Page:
“Go Now” / The Moody Blues
MAY IS BRITISH INVASION MONTH!
I always thought the Moody Blues were a complete bore. Almost everybody I knew as a teenager had Days of Future Passed on their shelves, and they couldn’t understand why I wouldn’t listen to it. (Believe me, I tried, more than a few times.) They thought Justin Hayward was a genius. I thought he was a pompous fraud.
Then a couple of years ago I discovered that there was a pre-Justin Hayward Moody Blues – with none other than Denny Laine fronting it. (Yes, that Denny Laine, the one from Wings.) What’s more, their single hit, “Go Now,” had been swimming around in my 1960s mental music stream all the time -- I just never identified it with the Moody Blues.
As our friend Ton told us a couple days ago, “Go Now” was originally sung by the American R&B singer Bessie Banks, but this cover is classic Merseybeat sound, full of echoes, close harmonies, and tinny production values (the Moodies were from Birmingham, not Liverpool, but that was close enough). I love tracks that start with an unaccompanied vocal like this: Denny Laine, singing in a weary flutter, “We’ve already said – “ Then he falters; an electric piano hammers a few majestic descending chords, and he finishes the sentence with a heavy-hearted drop, “– goodbye.” The whole band pitches in, in ragged harmony: “Since you gotta go, oh you better / Go now.” Denny repeats another straggling couple of “Go nows” by himself, as if shooing her away in disgust.
But the story gets more complicated. “Go now, before you see me cry,” he explains, miserably; then he starts cramming words in, almost stammering, against uneasy shifting chords and harmonized oohs: “I don’t want you to tell me just what you intend to do now / ‘Cause how many times I have to tell you darlin’, darlin’ / I’m still in love with you now.” Aha. That’s different. Now when he repeats, “We’ve already said . . . so long,” you can feel the pain throbbing, still fresh, in his heart. The next go-round, he babbles: “I don’t want to see you go / Oh you better go now . . .Won’t you even try?/ Telling me that you really don’t want me to end this way / Darlin’ darlin’ can’t you see I want you to stay.” That authentic R&B testifying – what other British bands besides the Animals went in for that? Denny Laine had a good voice for it, too, with a boyish sort of wounded yelp.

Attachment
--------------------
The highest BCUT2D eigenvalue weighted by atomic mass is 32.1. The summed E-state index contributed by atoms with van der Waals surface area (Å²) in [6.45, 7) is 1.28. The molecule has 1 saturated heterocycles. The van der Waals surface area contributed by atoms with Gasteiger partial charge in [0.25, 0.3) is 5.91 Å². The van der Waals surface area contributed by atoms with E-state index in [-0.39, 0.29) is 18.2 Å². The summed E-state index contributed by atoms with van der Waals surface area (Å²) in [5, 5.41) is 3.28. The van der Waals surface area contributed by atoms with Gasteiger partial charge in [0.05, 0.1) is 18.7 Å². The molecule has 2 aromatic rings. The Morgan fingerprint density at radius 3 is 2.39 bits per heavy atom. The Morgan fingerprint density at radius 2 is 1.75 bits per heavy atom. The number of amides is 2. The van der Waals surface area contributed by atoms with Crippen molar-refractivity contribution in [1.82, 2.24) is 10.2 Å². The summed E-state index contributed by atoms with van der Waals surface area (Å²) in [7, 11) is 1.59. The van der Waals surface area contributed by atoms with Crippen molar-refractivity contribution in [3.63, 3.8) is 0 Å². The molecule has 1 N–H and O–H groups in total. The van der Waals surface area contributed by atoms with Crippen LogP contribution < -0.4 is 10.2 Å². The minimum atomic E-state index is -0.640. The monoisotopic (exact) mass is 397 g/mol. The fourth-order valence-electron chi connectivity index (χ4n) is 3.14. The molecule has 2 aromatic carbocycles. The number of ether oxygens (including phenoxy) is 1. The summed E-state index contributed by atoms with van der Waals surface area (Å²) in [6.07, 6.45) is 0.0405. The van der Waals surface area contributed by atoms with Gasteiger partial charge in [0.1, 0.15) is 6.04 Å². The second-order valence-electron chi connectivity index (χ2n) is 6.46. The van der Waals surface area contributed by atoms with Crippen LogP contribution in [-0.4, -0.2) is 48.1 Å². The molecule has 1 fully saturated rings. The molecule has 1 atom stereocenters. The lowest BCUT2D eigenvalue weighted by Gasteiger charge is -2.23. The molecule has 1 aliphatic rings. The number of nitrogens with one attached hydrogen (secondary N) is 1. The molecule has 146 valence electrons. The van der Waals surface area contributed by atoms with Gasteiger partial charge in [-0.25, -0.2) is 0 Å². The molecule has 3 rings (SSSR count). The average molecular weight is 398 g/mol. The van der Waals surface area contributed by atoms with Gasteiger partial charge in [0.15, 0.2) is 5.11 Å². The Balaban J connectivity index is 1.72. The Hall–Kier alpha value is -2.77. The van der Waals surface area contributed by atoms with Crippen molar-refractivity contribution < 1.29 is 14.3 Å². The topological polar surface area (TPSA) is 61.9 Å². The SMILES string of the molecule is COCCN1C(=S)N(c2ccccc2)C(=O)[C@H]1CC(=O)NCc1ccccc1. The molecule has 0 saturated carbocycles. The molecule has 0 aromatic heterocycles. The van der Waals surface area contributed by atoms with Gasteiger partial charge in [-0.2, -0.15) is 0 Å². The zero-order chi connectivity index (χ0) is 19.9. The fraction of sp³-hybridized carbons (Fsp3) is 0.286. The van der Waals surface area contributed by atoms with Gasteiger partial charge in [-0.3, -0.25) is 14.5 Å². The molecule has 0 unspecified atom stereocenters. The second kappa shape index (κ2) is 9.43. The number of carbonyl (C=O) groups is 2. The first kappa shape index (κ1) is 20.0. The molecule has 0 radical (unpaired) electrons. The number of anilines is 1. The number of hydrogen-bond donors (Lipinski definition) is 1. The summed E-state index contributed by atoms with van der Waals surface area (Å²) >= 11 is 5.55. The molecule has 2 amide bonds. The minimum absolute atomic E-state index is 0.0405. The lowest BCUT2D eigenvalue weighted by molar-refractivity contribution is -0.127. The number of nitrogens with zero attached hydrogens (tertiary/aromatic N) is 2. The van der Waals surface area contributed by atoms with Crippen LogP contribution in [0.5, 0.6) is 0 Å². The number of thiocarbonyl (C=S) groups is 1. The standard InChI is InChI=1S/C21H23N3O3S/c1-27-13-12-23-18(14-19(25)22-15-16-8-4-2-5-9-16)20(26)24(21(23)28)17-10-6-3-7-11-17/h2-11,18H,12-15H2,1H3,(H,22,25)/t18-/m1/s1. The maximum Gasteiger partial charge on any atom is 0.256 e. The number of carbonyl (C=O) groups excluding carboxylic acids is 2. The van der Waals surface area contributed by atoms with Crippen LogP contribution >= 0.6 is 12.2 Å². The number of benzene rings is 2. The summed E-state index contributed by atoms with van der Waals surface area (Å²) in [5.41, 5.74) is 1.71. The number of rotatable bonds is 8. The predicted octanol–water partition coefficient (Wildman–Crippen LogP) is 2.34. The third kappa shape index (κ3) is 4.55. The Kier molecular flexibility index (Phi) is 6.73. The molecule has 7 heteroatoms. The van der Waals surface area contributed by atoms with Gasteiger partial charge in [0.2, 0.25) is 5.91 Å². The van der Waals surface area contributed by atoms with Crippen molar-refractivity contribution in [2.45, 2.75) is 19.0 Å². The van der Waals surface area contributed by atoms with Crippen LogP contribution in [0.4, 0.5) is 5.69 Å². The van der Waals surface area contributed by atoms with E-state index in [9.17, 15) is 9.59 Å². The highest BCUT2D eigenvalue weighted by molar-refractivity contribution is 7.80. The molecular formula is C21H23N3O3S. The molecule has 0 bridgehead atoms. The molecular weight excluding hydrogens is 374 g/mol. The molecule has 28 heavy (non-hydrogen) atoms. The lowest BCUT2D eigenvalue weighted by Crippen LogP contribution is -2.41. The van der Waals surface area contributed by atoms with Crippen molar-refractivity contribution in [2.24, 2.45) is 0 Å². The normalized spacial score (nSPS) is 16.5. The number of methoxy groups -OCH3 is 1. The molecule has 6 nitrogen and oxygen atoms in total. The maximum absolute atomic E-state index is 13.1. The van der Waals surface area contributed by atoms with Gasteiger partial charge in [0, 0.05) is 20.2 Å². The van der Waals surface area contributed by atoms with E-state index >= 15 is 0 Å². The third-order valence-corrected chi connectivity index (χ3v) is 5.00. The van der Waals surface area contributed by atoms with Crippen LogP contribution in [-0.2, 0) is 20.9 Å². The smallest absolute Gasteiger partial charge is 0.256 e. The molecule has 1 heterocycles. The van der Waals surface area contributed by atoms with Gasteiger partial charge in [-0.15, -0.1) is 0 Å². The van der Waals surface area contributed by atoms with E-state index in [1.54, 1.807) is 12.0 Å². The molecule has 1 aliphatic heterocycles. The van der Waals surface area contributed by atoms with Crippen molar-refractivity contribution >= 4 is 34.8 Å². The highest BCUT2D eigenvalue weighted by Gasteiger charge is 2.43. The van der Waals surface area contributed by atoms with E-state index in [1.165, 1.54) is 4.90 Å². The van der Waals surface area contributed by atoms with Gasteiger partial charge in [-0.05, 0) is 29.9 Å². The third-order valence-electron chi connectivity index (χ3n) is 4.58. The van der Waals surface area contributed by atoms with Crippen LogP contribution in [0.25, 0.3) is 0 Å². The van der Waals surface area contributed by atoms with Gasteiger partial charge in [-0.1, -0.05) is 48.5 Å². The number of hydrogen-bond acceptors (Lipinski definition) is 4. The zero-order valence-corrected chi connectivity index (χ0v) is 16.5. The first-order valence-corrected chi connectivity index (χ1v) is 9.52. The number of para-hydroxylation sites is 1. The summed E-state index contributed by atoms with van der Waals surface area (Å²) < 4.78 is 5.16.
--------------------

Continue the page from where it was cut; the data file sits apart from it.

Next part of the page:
The lyrics aren’t what you’d call poetry, but the emotional angle is pretty sophisticated – all those warring fluctuations of desire and hurt and anger. The gender switch improves the song, I think – there’s a big difference between a guy sounding hurt (read: sensitive, vulnerable, sexy) and a girl sounding hurt (read: victim, martyr).
I like to pair this with the Kinks’ “Set Me Free” -- if “Set Me Free” comes on a Tuesday, “Go Now” follows on Wednesday. Though she’s officially set him free, she’s still trying to keep her hold on him, and he’s just beginning to get FED UP. Notice those unresolved chords, that touchiness in Laine’s vocal, the jazzy dark piano in the instrumental break -- bitterness is starting to crowd out the heartsick yearning. He’s already moving on, even if he doesn’t know it yet. Every time they hit the harmonized “Go now!” it sounds more closer to “I’m outta here!”
I sure wish the Moodies had kept on like this. Just think of all the hours we wouldn’t have had to spend listening to overblown pseudo-classical psychedelia.
Go Now sample